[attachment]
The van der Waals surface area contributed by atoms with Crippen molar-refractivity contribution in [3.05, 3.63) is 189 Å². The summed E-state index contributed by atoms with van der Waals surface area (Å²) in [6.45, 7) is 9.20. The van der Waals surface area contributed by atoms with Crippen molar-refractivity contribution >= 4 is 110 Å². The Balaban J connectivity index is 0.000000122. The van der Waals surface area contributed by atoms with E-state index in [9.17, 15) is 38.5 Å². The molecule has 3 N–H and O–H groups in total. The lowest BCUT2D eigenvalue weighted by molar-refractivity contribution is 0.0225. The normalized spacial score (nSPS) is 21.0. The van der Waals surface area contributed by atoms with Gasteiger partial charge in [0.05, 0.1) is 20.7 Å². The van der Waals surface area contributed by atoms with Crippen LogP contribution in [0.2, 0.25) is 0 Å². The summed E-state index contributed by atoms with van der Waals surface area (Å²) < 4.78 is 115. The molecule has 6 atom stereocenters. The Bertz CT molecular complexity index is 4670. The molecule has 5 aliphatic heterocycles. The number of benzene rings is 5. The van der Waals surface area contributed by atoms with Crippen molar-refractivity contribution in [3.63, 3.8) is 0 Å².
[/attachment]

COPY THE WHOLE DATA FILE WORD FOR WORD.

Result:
The van der Waals surface area contributed by atoms with Crippen molar-refractivity contribution in [3.05, 3.63) is 189 Å². The summed E-state index contributed by atoms with van der Waals surface area (Å²) in [6.45, 7) is 9.20. The van der Waals surface area contributed by atoms with Crippen molar-refractivity contribution >= 4 is 110 Å². The Balaban J connectivity index is 0.000000122. The van der Waals surface area contributed by atoms with E-state index in [9.17, 15) is 38.5 Å². The molecule has 3 N–H and O–H groups in total. The lowest BCUT2D eigenvalue weighted by molar-refractivity contribution is 0.0225. The normalized spacial score (nSPS) is 21.0. The van der Waals surface area contributed by atoms with Gasteiger partial charge in [0.05, 0.1) is 20.7 Å². The van der Waals surface area contributed by atoms with Crippen LogP contribution in [0.2, 0.25) is 0 Å². The summed E-state index contributed by atoms with van der Waals surface area (Å²) < 4.78 is 115. The molecule has 6 atom stereocenters. The Bertz CT molecular complexity index is 4670. The molecule has 5 aliphatic heterocycles. The number of benzene rings is 5. The van der Waals surface area contributed by atoms with Crippen molar-refractivity contribution in [3.63, 3.8) is 0 Å².